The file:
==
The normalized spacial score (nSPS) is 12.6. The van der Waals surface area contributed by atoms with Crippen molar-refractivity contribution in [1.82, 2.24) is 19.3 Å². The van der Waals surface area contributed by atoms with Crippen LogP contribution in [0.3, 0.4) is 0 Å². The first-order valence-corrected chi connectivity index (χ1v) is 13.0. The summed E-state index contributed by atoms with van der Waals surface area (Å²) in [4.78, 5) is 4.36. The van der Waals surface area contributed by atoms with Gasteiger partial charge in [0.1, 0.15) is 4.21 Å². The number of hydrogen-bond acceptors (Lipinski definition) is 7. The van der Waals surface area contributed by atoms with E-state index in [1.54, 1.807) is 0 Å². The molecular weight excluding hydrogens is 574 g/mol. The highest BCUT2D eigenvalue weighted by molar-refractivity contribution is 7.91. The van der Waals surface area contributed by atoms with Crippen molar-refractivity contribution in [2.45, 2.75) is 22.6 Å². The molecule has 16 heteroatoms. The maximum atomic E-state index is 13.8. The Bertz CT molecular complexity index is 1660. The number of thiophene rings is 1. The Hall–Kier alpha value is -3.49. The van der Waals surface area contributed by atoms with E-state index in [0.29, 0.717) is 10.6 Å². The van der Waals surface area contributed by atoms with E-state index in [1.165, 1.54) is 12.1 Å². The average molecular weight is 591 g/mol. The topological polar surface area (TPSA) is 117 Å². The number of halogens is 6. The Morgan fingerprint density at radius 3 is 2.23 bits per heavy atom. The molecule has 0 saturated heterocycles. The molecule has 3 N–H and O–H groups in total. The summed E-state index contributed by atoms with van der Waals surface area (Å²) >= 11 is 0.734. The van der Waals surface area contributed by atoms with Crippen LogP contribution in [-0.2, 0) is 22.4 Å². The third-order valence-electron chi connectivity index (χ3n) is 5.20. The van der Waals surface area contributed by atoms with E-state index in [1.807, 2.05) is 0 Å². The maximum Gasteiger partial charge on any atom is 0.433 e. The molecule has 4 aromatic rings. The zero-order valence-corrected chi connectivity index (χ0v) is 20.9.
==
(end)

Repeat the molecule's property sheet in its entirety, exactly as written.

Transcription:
The normalized spacial score (nSPS) is 12.6. The van der Waals surface area contributed by atoms with Crippen molar-refractivity contribution in [1.82, 2.24) is 19.3 Å². The van der Waals surface area contributed by atoms with Crippen LogP contribution in [0.3, 0.4) is 0 Å². The first-order valence-corrected chi connectivity index (χ1v) is 13.0. The summed E-state index contributed by atoms with van der Waals surface area (Å²) in [4.78, 5) is 4.36. The van der Waals surface area contributed by atoms with Gasteiger partial charge in [0.1, 0.15) is 4.21 Å². The number of hydrogen-bond acceptors (Lipinski definition) is 7. The van der Waals surface area contributed by atoms with E-state index in [1.54, 1.807) is 0 Å². The molecular weight excluding hydrogens is 574 g/mol. The highest BCUT2D eigenvalue weighted by molar-refractivity contribution is 7.91. The van der Waals surface area contributed by atoms with Crippen molar-refractivity contribution in [2.45, 2.75) is 22.6 Å². The molecule has 16 heteroatoms. The maximum atomic E-state index is 13.8. The Bertz CT molecular complexity index is 1660. The number of thiophene rings is 1. The Hall–Kier alpha value is -3.49. The van der Waals surface area contributed by atoms with E-state index in [0.29, 0.717) is 10.6 Å². The van der Waals surface area contributed by atoms with E-state index in [1.165, 1.54) is 12.1 Å². The average molecular weight is 591 g/mol. The topological polar surface area (TPSA) is 117 Å². The number of halogens is 6. The Morgan fingerprint density at radius 3 is 2.23 bits per heavy atom. The molecule has 0 saturated heterocycles. The molecule has 3 N–H and O–H groups in total. The summed E-state index contributed by atoms with van der Waals surface area (Å²) >= 11 is 0.734. The van der Waals surface area contributed by atoms with Crippen LogP contribution in [-0.2, 0) is 22.4 Å². The third-order valence-electron chi connectivity index (χ3n) is 5.20. The van der Waals surface area contributed by atoms with E-state index in [1.807, 2.05) is 0 Å². The maximum Gasteiger partial charge on any atom is 0.433 e. The molecule has 4 aromatic rings. The zero-order valence-corrected chi connectivity index (χ0v) is 20.9.